systems with a large buffer pool. The fix speeds up the
processing for freeing entries in the adaptive hash index.
(Bug #13704145, Bug #64284)

* InnoDB Storage Engine: Deleting a huge amount of data from
InnoDB tables within a short time could cause the purge
operation that flushes data from the buffer pool to stall. If
this issue occurs, restart the server to work around it. This
issue is only likely to occur on 32-bit platforms. (Bug
#13847885)

* InnoDB Storage Engine: If the server crashed during a TRUNCATE
TABLE or CREATE INDEX statement for an InnoDB table, or a DROP
DATABASE statement for a database containing InnoDB tables, an
index could be corrupted, causing an error message when
accessing the table after restart:
InnoDB: Error: trying to load index index_name for table
InnoDB: table_name but the index tree has been freed!
In MySQL 5.1, this fix applies to the InnoDB Plugin, but not
the built-in InnoDB storage engine. (Bug #12861864, Bug
#11766019)

* InnoDB Storage Engine: When data was removed from an InnoDB
table, newly inserted data might not reuse the freed disk
blocks, leading to an unexpected size increase for the system
tablespace or .ibd file (depending on the setting of
innodb_file_per_table. The OPTIMIZE TABLE could compact a .ibd
file in some cases but not others. The freed disk blocks would
eventually be reused as additional data was inserted. (Bug
#11766634, Bug #59783)

* Partitioning: After updating a row of a partitioned table and
selecting that row within the same transaction with the query
cache enabled, then performing a ROLLBACK, the same result was
returned by an identical SELECT issued in a new transaction.
(Bug #11761296, Bug #53775)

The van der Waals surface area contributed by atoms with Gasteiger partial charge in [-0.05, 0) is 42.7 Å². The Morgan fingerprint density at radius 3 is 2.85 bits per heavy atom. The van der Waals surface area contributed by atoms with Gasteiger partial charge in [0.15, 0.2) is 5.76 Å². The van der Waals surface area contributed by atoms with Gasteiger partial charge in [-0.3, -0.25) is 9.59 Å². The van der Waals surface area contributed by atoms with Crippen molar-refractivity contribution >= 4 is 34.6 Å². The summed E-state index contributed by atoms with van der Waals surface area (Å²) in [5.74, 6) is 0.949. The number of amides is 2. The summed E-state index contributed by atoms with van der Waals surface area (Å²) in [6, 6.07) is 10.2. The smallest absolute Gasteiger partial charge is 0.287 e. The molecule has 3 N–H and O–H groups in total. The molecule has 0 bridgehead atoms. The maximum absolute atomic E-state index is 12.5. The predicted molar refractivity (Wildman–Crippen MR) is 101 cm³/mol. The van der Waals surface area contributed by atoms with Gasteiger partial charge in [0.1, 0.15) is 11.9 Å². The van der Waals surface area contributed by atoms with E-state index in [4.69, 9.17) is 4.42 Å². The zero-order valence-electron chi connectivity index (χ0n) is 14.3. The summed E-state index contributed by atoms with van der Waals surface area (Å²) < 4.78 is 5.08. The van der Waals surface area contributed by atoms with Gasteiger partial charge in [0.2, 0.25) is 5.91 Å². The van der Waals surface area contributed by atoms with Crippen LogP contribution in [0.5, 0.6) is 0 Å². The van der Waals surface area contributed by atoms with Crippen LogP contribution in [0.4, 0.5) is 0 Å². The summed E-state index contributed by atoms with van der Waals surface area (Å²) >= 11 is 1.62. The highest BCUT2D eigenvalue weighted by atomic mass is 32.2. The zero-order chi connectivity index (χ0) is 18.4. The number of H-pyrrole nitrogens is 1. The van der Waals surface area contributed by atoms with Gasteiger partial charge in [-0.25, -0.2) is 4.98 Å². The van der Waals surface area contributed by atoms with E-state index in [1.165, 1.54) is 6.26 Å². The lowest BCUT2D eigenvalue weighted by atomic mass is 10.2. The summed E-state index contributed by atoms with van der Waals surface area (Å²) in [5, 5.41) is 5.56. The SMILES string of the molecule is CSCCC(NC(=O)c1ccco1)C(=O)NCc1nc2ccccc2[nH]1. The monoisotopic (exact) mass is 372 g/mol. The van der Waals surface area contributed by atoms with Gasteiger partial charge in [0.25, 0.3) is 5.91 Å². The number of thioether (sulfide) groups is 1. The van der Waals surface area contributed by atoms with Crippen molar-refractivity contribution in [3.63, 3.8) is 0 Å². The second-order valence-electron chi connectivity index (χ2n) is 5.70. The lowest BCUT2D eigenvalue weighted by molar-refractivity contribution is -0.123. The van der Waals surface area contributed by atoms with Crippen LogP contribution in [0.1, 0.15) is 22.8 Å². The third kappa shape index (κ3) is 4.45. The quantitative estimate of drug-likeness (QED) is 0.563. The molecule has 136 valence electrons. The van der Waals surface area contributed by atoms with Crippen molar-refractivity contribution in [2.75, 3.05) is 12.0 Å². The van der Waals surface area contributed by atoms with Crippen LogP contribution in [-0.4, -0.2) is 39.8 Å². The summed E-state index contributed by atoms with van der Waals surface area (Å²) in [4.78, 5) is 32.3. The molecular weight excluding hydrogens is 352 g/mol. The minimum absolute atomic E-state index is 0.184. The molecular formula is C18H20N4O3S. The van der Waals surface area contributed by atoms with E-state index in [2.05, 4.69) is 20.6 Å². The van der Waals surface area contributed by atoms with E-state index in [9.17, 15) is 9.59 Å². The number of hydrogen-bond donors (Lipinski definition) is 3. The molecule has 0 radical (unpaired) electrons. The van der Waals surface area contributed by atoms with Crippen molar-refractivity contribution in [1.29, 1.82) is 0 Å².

* Replication: Formerly, the default value shown for the Port
column in the output of SHOW SLAVE HOSTS was 3306 whether the
port had been set incorrectly or not set at all. Now, when the
slave port is not set, 0 is used as the default. This change
also affects the default used for the --report-port server
option. (Bug #13333431)

* Replication: The --relay-log-space-limit option was sometimes
ignored.
More specifically, when the SQL thread went to sleep, it
allowed the I/O thread to queue additional events in such a
way that the relay log space limit was bypassed, and the
number of events in the queue could grow well past the point
where the relay logs needed to be rotated. Now in such cases,
the SQL thread checks to see whether the I/O thread should
rotate and provide the SQL thread a chance to purge the logs
(thus freeing space).
Note that, when the SQL thread is in the middle of a
transaction, it cannot purge the logs; it can only ask for
more events until the transaction is complete. Once the
transaction is finished, the SQL thread can immediately
instruct the I/O thread to rotate. (Bug #12400313, Bug #64503)
References: See also Bug #13806492.

* An infinite thread loop could develop within Performance
Schema, causing the server to become unresponsive. (Bug
#13898343)

* Incorrect stored program caching could cause statements within
a stored program that included a GROUP BY clause to return
different results across multiple program invocations. (Bug
#13805127)

* Mishandling of NO_BACKSLASH_ESCAPES SQL mode within stored
procedures on slave servers could cause replication failures.
(Bug #12601974)

* SAVEPOINT statements were incorrectly disallowed within XA
transactions. (Bug #64374, Bug #13737343)
References: See also Bug #11766752.

* The Performance Schema incorrectly displayed some backslashes
in Windows file names (by doubling them). (Bug #63339, Bug
#13417446)

* SHOW statements treated stored procedure, stored function, and
event names as case sensitive. (Bug #56224, Bug #11763507)

On behalf of the MySQL Build Team,

Hery Ramilison
MySQL/ORACLE Release Engineering Team

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MySQL Community Server 5.5.23 has been released 3087 hery ramilison 04/13/2012 10:22AM